What does it mean to be out of time? Such an ambivalent temporal status might connote timelessness or anachronism—a paradoxical set of values, at best. Both have occasioned a subject’s figurative or literal disappearance from their own time. Much has been written about who or what has been marginalized by established art-historical canons and master narratives. Scholars have devoted their careers to bringing such occluded objects and individuals to light and back into relation to these canons and narratives, often by using the very same tools of evaluation that constituted these narratives and canons in the first place: by marking them as actively resisting, or striving to acquiesce to, the terms of the status quo. But what if, instead of seeking to subvert or accommodate themselves to these terms of inclusion, some artists are merely unaware of or indifferent to them—or what if engaging with them at all is a luxury they can ill afford? And what if it is then the scholar who maps her own adherence to the terms of the status quo onto the lives and work of artists whose own sense of themselves and their historical moment have never been subject to them?
The same can be true of historians’ conceptions of time. Being out of time is relative, as it depends on how one conceives of and values varied yet contemporaneous experiences of time, both historical and as lived. A disconnect between considerations of the historical, as opposed to the seemingly mundane experiences of the day-to-day, often generates hierarchies among generations, classes, genders, sexualities, and races that have traditionally endowed one—usually young, white, male, electively downwardly mobile, and preferably living in a major city—with a quality that constellates and thus defines a “moment,” while disparate others presumably remain in the background as supporters or followers, or operate outside of or out of sync with this “historical time,” as defined by the terms of the privileged category.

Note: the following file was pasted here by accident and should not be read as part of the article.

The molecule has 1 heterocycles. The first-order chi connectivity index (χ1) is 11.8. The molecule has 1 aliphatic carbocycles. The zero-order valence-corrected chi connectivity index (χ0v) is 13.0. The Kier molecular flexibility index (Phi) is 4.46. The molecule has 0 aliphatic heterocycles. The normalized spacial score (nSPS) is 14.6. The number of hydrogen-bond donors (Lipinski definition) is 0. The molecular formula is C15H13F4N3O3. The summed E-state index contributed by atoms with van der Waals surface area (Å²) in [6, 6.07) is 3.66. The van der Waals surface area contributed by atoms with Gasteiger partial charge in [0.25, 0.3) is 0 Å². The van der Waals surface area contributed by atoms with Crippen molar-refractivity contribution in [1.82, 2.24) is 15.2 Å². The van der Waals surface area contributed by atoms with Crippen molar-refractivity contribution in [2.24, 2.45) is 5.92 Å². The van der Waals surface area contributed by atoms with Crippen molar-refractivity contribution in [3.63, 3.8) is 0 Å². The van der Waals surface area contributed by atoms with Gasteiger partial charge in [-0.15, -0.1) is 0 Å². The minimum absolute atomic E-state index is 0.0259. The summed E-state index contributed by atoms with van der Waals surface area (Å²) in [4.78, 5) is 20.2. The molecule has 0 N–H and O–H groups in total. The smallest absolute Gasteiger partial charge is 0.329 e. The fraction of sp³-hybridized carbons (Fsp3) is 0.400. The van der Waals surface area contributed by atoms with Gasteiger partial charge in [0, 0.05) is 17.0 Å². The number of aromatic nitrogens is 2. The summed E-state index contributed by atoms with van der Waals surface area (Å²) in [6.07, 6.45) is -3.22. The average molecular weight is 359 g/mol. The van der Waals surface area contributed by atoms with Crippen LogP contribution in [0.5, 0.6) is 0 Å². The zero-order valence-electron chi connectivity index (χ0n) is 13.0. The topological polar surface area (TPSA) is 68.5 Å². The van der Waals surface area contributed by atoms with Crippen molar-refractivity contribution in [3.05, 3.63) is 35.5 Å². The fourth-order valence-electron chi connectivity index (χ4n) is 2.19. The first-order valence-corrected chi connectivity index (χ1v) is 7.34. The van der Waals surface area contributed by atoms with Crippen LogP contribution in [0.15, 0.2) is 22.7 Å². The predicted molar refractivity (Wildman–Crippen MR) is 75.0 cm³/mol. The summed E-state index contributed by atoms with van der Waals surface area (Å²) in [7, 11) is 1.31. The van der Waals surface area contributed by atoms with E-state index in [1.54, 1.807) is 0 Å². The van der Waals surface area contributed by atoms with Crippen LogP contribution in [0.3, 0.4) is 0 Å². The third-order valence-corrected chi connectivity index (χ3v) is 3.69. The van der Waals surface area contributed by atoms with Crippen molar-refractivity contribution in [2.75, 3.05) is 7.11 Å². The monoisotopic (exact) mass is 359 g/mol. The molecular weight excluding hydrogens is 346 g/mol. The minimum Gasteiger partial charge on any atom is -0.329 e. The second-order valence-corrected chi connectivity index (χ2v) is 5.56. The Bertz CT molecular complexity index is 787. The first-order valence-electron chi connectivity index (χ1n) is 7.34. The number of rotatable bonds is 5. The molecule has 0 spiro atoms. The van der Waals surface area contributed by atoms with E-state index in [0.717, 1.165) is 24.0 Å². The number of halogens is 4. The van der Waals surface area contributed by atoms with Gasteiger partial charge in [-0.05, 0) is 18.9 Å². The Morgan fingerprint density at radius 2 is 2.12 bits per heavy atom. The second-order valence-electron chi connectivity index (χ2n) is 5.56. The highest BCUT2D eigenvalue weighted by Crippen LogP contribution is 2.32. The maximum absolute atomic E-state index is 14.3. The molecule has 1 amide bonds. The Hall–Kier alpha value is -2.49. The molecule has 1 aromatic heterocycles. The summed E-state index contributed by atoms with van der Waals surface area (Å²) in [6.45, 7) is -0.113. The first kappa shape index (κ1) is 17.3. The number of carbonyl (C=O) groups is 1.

In my current work on intergenerational relationships among New York artists and critics circa 1940 to 1970 that were shaped by shared, if heterogeneous, commitments to Surrealism and its legacy, primarily through an engagement with film, I address, among other things, a pervasive tendency to conceive of generations as discrete and superseding one another in relatively neat succession, the assumption being that although an older individual may be still alive, active, and engaged within a heterogeneous community of other individuals, because of that person’s age, their contributions are viewed as precedent to or outside of the very time they are in and living through—a perception that is generally only compounded if they are foreign-born, non-white, non-heteronormative, non-male, and living outside a major urban area.
Such accounts can, however, also acknowledge, if indirectly or unwittingly, contemporaneous experiences of different temporalities. Generation provides a useful framework for thinking about these different experiences of and feelings about shared time, how they might occur simultaneously and yet constitute different relationships to history. In “The Problem of Generations,” Karl Mannheim outlines two nineteenth-century approaches to the problem—positivist and historical romanticist—each dependent on a different conceptualization of time. Positivists defined generations quantitatively in terms of external measures of time: contemporary biological lifespans occurring at roughly thirty-year intervals. Historical romanticists acknowledged these quantitative measures but privileged qualitative, interior experiences of shared time. In this latter approach, generation was not determined by the simple fact of similar birth and death dates or by the co-existence of individuals between particular sets of dates, as all people born or living at the same time do not necessarily share the same history. For a generation to occur, “the time-interval separating generations becomes subjectively experienceable time; and contemporaneity becomes a subjective condition of having been submitted to the same determining influences.”1